THOUGHTS/ANALYSIS: Return of Mr. Superman is a 1960 Indian film and an unlicensed adaptation of the Superman character. The film starts out like every version of the Superman origin story, with Superman as a child being loaded onto a spaceship on the doomed planet Krypton, and sent to Earth to escape the planet’s inevitable destruction. The ship lands in rural India, where a farmer discovers the child and takes him back to his wife, and the two agree to raise him together. They learn that the child possesses extraordinary powers, including beating other children at wrestling, and finding a buried treasure (presumably via his x-ray vision or something). When the boy, now named Jairaj, grows up, he moves to Bombay to work at a newspaper, and starts to lead a double life; fighting criminals as “Superman,” and alerting the police to criminal activity. The story in this respect follows the origin story of Superman reasonably accurately (apart from the ship landing in rural India instead of the rural U.S.), and it has everything it needs to be a Superman story, even if it is unlicensed.
The main plot of the film revolves around a criminal smuggling gang hatching a plan to get revenge on Superman by having an imposter commit crimes dressed as him to turn the police against him. It’s really not an original plot, and one definitely not suited for Superman: how do you imitate someone with superpowers? The plot is a little all over the place, and doesn’t really go anywhere beyond where you would expect it to. The characters are all pretty bland, including the Lois Lane replacement, the comic relief of Johnny (probably meant to be the Jimmy Olsen character), and the criminal gang who serve as the villains not really having much to do with anything. Superman barely even does anything anyway: he usually just calls up the police inspector to report crimes. I don’t know if there is a limit to how much a film at the time could show someone being a vigilante rather than just calling the authorities (The U.S. film serials abandoned the “vigilante” role as someone who works outside the law around the time of the second world war), but either way, it makes the film really boring when you’re expecting Superman to do something and he picks up a telephone.
Speaking of Superman, the most notable thing about this film is probably his costume: forget everything you think you know about Superman’s iconic outfit, this one is clearly cobbled together with whatever the filmmakers could find lying around: driving goggles and leather helmet, complimented by a towel wrapped around his neck to serve as a cape of sorts. It looks like there was no thought given to the costume’s design, but thankfully you don’t see it very often. The film has the typical musical numbers you expect in Indian cinema, but the first one doesn’t show up until over thirty minutes in the film, but then they become constant. The songs also lack the usual dancing and choreography, so they’re not very interesting. This is the third Indian Superman film I’ve watched (the others were released in 1980 and 1987), and it’s easily the worst, although the others aren’t exactly great. The plot is all over the place and fails to provide anything unique or interesting. The costumes and production lack any kind of consideration, and the characters are barely established, leading to a dull and incomprehensible mess.
Film review #556
Director: B. Gupta
SYNOPSIS: As the planet Krypton is about to be destroyed, the parents of a baby boy send him to Earth to escape the destruction. He lands in India and is raised by a couple who soon realise he has superhuman powers, but keep his powers a secret, naming him Shekhar. As an adult, he travels to the city in search of his childhood, Gita, while his old rival for Gita’s love, Verma, is a tycoon and super-villain who aims to become rich by causing a series of natural disasters across India and buying up the land cheap…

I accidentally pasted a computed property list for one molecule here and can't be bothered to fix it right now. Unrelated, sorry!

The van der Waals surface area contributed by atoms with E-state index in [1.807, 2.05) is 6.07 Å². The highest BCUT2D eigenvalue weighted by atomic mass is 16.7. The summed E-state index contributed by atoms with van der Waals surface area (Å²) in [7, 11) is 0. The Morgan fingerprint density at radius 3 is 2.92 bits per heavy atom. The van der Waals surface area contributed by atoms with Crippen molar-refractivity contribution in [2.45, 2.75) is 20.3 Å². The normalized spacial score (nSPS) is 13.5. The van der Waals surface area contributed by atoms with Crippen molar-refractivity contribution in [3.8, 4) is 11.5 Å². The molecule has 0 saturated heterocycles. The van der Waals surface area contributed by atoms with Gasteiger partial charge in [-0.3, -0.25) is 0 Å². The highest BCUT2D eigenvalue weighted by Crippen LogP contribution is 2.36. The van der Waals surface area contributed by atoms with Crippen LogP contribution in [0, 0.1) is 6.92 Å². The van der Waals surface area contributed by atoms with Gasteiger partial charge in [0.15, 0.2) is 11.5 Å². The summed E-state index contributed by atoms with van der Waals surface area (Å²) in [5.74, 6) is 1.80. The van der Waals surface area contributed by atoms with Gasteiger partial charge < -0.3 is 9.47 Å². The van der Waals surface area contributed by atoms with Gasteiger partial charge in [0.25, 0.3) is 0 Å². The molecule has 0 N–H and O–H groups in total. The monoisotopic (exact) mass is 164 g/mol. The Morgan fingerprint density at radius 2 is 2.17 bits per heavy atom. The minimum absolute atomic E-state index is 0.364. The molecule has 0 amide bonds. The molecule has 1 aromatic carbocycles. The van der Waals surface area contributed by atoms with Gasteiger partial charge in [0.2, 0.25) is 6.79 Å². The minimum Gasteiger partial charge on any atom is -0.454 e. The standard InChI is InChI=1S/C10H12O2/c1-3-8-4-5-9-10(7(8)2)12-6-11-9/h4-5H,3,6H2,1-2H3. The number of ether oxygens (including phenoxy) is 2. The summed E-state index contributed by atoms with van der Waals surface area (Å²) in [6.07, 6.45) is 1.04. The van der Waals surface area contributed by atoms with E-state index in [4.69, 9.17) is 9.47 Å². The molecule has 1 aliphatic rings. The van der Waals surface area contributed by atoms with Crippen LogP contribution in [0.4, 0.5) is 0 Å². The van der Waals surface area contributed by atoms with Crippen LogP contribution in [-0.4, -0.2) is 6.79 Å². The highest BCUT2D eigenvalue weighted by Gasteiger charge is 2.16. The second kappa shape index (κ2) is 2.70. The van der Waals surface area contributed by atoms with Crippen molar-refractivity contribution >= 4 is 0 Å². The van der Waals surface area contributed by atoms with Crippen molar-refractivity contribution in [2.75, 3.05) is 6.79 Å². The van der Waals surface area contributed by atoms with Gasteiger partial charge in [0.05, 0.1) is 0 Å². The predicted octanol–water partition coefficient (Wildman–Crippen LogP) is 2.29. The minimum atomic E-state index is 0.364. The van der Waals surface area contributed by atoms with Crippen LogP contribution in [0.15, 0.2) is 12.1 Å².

THOUGHTS/ANALYSIS: Superman is a 1987 Indian film and an unlicensed adaptation of the comic book superhero. This is not the first adaptation into Indian cinema either, with similar (unlicensed adaptations) in 1960 and 1980. The film’s story follows the typical Superman lore fairly accurately, as in the intro, we see the planet Krypton about to be destroyed, and a young baby boy being sent to earth as the only survivor. However, rather than landing in the rural U.S. as is canon, he instead lands in India, where a young couple find him and give him the name Shekhar. They soon learn he has superhuman powers, but tell him to keep them secret. When Shekhar is grown up, he heads to the city to find his childhood Gita, now working as a reporter (the “Lois Lane” of this version), while his old rival for Gita’s affections, Verma, is now a crime-lord who attempts to get rich by creating a series of natural disasters across India in order to buy the land up cheap (being the “Lex Luthor” of this film). The story, apart from being set in India, fits the established story quite well…a little too well, as it is essentially copying the 1978 Superman film point-for-point. The capsule which takes Superman to earth as a child is the exact shape as the one from the original film, but obviously made from silver foil rather than expensive (for the time) CG. Also, it straight up steals footage from the 1978 film’s ending, where Superman flies around the Earth so fast he turns back time, alongside using the John Williams theme is definitely has no permission for. As such, we can’t give the film too much credit for it’s story if it’s just taking it from an other successful film, but it follows the beats of the film fairly well. It also adds in some usual musical and dancing numbers, but these feel quite underwhelming compared to other films I’ve seen; almost like they were focused on making a Superman clone and had to add in musical numbers because that’s what Indian cinema does. Alongside this, they also use Michael Jackson’s “Beat it” in one dance scene, which again I’m pretty sure they did not have the rights to do so.